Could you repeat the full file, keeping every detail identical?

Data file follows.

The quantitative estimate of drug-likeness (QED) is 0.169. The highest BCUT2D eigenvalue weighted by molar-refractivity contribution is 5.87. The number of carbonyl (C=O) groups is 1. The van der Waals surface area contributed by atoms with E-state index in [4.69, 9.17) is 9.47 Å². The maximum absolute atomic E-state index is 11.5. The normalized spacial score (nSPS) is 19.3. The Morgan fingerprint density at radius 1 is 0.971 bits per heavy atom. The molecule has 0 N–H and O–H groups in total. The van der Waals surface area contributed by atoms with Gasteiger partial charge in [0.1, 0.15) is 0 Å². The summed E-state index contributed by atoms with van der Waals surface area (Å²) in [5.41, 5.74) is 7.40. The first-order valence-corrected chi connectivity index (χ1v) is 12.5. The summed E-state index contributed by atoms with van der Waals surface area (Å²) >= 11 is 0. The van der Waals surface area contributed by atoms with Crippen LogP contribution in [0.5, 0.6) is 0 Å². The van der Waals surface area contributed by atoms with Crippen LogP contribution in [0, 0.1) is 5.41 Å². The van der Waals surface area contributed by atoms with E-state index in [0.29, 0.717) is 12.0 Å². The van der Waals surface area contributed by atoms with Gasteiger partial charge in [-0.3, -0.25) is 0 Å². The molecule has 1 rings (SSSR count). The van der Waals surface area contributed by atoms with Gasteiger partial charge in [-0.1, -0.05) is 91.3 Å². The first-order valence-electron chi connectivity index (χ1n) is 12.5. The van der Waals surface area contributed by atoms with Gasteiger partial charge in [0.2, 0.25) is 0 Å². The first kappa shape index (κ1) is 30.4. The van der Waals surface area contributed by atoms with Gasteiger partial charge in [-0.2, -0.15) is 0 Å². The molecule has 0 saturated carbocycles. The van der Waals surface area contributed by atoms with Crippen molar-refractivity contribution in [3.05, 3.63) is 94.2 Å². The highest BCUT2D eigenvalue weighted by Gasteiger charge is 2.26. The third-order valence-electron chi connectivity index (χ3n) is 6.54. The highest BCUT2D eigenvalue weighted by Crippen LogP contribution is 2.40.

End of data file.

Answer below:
The quantitative estimate of drug-likeness (QED) is 0.169. The highest BCUT2D eigenvalue weighted by molar-refractivity contribution is 5.87. The number of carbonyl (C=O) groups is 1. The van der Waals surface area contributed by atoms with E-state index in [4.69, 9.17) is 9.47 Å². The maximum absolute atomic E-state index is 11.5. The normalized spacial score (nSPS) is 19.3. The Morgan fingerprint density at radius 1 is 0.971 bits per heavy atom. The molecule has 0 N–H and O–H groups in total. The van der Waals surface area contributed by atoms with Gasteiger partial charge in [0.1, 0.15) is 0 Å². The summed E-state index contributed by atoms with van der Waals surface area (Å²) in [5.41, 5.74) is 7.40. The first-order valence-corrected chi connectivity index (χ1v) is 12.5. The summed E-state index contributed by atoms with van der Waals surface area (Å²) >= 11 is 0. The van der Waals surface area contributed by atoms with Crippen LogP contribution in [0.5, 0.6) is 0 Å². The van der Waals surface area contributed by atoms with Crippen LogP contribution in [0, 0.1) is 5.41 Å². The van der Waals surface area contributed by atoms with E-state index in [0.29, 0.717) is 12.0 Å². The van der Waals surface area contributed by atoms with Gasteiger partial charge in [-0.3, -0.25) is 0 Å². The molecule has 1 rings (SSSR count). The van der Waals surface area contributed by atoms with Gasteiger partial charge in [-0.1, -0.05) is 91.3 Å². The first-order valence-electron chi connectivity index (χ1n) is 12.5. The van der Waals surface area contributed by atoms with Gasteiger partial charge in [0.2, 0.25) is 0 Å². The first kappa shape index (κ1) is 30.4. The van der Waals surface area contributed by atoms with Gasteiger partial charge in [-0.2, -0.15) is 0 Å². The molecule has 0 saturated carbocycles. The van der Waals surface area contributed by atoms with Crippen molar-refractivity contribution in [3.05, 3.63) is 94.2 Å². The highest BCUT2D eigenvalue weighted by Gasteiger charge is 2.26. The third-order valence-electron chi connectivity index (χ3n) is 6.54. The highest BCUT2D eigenvalue weighted by Crippen LogP contribution is 2.40.